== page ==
Let’s not declare the economic downturn dead, but executives worldwide look to be cautiously optimistic, according to a worldwide survey of CEOs commissioned by IBM Corp.
John Fursey, leader of Big Blue’s strategy and change practice in Canada, says business leaders feel they have costs under
control after three or four successive years of cutting. Now, they’re looking to top-line growth rather than belt-tightening to boost profits.
Translation: The scissors are back in the drawer — for now.
“”It doesn’t mean that cost reduction isn’t important,”” says Fursey, but CEOs feel they’ve got costs in check. Still, he says, “”We’re not going back to the days of the late ’90s, when the focus was on revenue, not profitability.””
More than 450 CEOs worldwide were interviewed for the study. Eighty per cent said revenue growth had replaced cost-cutting as their No. 1 priority. And to boost revenue, nine out of ten said their companies had to become more responsive.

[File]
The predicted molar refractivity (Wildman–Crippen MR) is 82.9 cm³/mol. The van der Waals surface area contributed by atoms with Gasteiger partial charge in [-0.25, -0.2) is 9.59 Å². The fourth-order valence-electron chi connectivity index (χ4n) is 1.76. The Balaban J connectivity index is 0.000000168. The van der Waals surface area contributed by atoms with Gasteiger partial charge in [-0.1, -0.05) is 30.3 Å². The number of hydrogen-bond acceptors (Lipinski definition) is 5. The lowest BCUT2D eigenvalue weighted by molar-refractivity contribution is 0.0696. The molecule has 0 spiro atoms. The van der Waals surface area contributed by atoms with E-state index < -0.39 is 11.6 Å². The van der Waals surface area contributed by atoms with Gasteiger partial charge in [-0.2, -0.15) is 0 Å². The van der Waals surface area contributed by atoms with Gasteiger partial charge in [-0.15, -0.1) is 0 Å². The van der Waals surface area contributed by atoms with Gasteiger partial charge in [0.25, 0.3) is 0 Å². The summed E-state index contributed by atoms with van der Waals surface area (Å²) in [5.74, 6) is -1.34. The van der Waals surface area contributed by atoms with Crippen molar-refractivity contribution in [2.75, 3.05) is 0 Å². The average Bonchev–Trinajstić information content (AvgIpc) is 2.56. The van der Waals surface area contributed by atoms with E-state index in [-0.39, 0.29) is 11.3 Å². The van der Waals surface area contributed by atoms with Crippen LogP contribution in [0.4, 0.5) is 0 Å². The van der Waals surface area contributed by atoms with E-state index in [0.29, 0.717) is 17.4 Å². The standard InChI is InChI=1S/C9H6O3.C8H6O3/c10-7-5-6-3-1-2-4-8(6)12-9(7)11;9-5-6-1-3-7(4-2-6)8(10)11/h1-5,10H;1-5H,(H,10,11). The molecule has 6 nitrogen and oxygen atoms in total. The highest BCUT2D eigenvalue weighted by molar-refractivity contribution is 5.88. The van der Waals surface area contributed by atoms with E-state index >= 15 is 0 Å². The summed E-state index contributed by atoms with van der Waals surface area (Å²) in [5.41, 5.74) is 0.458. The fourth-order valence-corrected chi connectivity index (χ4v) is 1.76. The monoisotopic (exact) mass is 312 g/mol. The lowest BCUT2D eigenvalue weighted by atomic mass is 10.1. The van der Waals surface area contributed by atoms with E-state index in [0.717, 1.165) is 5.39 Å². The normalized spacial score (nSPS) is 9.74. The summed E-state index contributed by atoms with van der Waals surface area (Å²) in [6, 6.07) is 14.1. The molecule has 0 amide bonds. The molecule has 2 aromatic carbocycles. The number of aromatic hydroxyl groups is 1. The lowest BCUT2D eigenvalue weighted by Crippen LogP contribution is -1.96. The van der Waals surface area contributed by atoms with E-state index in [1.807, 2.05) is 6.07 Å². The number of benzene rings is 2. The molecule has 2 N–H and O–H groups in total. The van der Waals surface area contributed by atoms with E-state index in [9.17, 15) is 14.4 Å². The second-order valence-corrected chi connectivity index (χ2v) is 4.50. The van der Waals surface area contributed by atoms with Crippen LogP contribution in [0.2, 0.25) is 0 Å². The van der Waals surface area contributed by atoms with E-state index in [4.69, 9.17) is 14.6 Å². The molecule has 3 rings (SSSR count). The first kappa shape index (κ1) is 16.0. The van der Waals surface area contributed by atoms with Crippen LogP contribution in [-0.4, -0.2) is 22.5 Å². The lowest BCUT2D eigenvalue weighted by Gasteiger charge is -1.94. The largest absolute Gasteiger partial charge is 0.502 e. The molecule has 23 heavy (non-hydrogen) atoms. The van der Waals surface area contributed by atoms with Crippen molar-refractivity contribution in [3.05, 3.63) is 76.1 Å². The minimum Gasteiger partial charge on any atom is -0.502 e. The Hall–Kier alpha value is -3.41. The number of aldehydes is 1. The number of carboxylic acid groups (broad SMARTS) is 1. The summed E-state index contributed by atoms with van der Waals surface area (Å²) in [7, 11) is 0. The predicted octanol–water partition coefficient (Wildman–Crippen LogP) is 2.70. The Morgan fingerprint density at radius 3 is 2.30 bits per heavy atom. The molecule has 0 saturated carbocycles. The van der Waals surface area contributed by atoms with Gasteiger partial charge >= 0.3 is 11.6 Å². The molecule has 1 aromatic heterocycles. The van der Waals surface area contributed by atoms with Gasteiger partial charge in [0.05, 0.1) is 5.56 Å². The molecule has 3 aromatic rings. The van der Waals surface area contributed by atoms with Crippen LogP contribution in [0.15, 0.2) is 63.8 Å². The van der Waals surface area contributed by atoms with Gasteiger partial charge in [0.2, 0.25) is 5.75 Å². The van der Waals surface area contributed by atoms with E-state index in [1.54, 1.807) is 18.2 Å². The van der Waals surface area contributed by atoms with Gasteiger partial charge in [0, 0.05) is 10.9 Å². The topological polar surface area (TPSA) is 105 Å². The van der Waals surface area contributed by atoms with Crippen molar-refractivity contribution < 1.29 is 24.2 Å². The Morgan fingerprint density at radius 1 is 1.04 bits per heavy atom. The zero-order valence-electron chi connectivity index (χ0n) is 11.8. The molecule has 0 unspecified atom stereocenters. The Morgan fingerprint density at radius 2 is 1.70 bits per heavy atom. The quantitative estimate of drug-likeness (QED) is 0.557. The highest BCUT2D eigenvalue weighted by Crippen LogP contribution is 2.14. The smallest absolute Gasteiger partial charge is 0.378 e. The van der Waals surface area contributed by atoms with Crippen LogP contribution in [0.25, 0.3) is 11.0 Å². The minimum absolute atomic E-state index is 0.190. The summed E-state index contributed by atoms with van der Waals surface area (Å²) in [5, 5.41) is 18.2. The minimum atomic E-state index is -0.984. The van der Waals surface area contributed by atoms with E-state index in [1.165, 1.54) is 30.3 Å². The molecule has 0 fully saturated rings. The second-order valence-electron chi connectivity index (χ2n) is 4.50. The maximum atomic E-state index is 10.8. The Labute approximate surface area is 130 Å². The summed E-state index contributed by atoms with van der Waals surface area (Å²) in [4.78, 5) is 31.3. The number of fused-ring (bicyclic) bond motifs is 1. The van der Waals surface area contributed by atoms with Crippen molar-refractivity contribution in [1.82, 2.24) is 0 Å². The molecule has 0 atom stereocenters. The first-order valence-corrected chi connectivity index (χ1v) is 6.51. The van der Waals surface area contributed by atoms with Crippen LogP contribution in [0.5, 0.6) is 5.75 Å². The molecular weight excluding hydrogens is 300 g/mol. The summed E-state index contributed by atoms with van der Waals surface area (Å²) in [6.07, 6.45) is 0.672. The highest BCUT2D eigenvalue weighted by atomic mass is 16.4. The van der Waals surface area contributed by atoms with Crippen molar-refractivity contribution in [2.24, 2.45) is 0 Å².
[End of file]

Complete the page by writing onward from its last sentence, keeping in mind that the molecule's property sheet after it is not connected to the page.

This will require a shift in the technology environment, says Fursey. Companies whose technology is structured too much along lines-of-business — for example, a financial institution with mortgage, car loan and line of credit systems — will have to move to a component-based model. A component model is based more on function than line-of-business, making the system more “”plug-and-play”” than a silo environment.
The component model becomes even more responsive when its plug-and-play nature can accommodate business functions performed by an outsourcer, Fursey says.
More than half the CEOs surveyed expected their companies “”to be engaged in significant company-wide transformation initiatives”” within the next two years, according to the survey.
Knowing you need to change is one thing. Executing is another. Only half of CEOs surveyed rated their companies’ past change management as successful. More telling, 60 per cent said their companies lack the internal skills and leadership to manage the change. That’s partly due to overzealous downsizing in the ’90s, says Fursey. It’s also due to the age dynamic. One CEO said his entire executive rank was on the brink of retirement.
This means a looming war for talent to manage the transformation. The more specialized the skill set, the bigger the talent gap, says Fursey. While that does mean highly technical skills are at a premium, it’s more commonly the leadership skills of the plant manager, the line-of-business manager and the product manager that are in demand.